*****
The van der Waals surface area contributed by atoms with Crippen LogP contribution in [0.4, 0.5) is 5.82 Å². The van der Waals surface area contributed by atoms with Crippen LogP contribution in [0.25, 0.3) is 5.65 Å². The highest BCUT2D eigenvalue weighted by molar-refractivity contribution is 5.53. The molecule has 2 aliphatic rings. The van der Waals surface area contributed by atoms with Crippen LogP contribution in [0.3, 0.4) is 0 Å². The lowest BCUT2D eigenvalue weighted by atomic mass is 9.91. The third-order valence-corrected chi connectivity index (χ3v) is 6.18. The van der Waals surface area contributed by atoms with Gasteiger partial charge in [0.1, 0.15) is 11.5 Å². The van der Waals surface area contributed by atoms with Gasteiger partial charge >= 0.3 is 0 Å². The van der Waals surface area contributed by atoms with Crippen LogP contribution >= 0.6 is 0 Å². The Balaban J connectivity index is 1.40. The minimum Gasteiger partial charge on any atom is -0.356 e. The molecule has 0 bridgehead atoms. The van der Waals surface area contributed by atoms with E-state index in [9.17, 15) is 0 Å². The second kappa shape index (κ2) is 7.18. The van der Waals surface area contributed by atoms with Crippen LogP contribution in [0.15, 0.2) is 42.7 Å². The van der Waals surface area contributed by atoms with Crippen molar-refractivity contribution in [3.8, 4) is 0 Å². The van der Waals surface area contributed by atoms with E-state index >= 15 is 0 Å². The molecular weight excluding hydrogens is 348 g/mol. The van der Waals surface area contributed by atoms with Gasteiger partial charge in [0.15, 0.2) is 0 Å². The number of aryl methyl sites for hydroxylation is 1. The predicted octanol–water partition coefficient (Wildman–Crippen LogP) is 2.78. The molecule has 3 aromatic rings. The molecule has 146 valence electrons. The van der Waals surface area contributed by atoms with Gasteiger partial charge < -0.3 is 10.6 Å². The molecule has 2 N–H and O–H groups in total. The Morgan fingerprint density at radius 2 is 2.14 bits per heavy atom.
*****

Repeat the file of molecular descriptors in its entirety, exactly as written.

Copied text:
The van der Waals surface area contributed by atoms with Crippen LogP contribution in [0.4, 0.5) is 5.82 Å². The van der Waals surface area contributed by atoms with Crippen LogP contribution in [0.25, 0.3) is 5.65 Å². The highest BCUT2D eigenvalue weighted by molar-refractivity contribution is 5.53. The molecule has 2 aliphatic rings. The van der Waals surface area contributed by atoms with Crippen LogP contribution in [0.3, 0.4) is 0 Å². The lowest BCUT2D eigenvalue weighted by atomic mass is 9.91. The third-order valence-corrected chi connectivity index (χ3v) is 6.18. The van der Waals surface area contributed by atoms with Gasteiger partial charge in [0.1, 0.15) is 11.5 Å². The van der Waals surface area contributed by atoms with Gasteiger partial charge >= 0.3 is 0 Å². The van der Waals surface area contributed by atoms with Crippen LogP contribution >= 0.6 is 0 Å². The Balaban J connectivity index is 1.40. The minimum Gasteiger partial charge on any atom is -0.356 e. The molecule has 0 bridgehead atoms. The van der Waals surface area contributed by atoms with E-state index in [9.17, 15) is 0 Å². The second kappa shape index (κ2) is 7.18. The van der Waals surface area contributed by atoms with Crippen LogP contribution in [0.15, 0.2) is 42.7 Å². The van der Waals surface area contributed by atoms with Crippen molar-refractivity contribution in [3.8, 4) is 0 Å². The van der Waals surface area contributed by atoms with E-state index >= 15 is 0 Å². The molecular weight excluding hydrogens is 348 g/mol. The van der Waals surface area contributed by atoms with Gasteiger partial charge in [0.15, 0.2) is 0 Å². The number of aryl methyl sites for hydroxylation is 1. The predicted octanol–water partition coefficient (Wildman–Crippen LogP) is 2.78. The molecule has 3 aromatic rings. The molecule has 146 valence electrons. The van der Waals surface area contributed by atoms with Gasteiger partial charge < -0.3 is 10.6 Å². The molecule has 2 N–H and O–H groups in total. The Morgan fingerprint density at radius 2 is 2.14 bits per heavy atom.